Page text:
IT IS NOT unusual, while making routine surgical rounds, to find that the dressing covering the inferior angle of an inguinal hernia wound has been dislodged, exposing this portion of the wound. About three years ago, one of us (C. J. H.) became curious about the healing of these exposed wound areas and noted that differences in wound healing between covered and uncovered areas were sometimes in favor of the uncovered portion.
Soon thereafter several inguinal hernia wounds were left completely uncovered except for the loose placement thereon of a sterile towel for an hour or two at the conclusion of the operation. These wounds healed as well as those having the customary dressings. Mengert and Hermes1 in 1949 reported similar experiences in the handling of gynecological abdominal wounds. Before using this method more extensively, it seemed advisable to determine on experimental animals how quickly and effectively clean operative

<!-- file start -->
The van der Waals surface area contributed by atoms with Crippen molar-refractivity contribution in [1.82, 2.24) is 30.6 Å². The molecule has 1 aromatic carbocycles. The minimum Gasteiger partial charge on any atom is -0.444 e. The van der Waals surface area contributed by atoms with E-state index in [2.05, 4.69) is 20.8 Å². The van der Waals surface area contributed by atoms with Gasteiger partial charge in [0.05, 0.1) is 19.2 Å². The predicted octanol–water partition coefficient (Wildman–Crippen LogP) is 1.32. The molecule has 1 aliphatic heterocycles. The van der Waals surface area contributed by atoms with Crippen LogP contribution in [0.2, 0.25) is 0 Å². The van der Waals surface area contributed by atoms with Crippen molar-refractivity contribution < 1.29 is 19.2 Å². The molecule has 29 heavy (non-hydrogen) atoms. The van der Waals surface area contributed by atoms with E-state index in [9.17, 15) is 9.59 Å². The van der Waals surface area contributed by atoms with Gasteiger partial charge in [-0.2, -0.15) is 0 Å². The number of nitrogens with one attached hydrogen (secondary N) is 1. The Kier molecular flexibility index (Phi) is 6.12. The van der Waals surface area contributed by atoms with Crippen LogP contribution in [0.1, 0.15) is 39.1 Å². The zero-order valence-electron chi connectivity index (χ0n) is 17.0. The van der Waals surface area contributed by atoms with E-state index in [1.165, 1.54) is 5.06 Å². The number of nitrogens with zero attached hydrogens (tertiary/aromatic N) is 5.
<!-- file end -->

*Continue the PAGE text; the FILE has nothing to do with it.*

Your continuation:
HEIFETZ CJ, LAWRENCE MS, RICHARDS FO. COMPARISON OF WOUND HEALING WITH AND WITHOUT DRESSINGSExperimental Study. AMA Arch Surg. 1952;65(5):746-751. doi:10.1001/archsurg.1952.01260020738012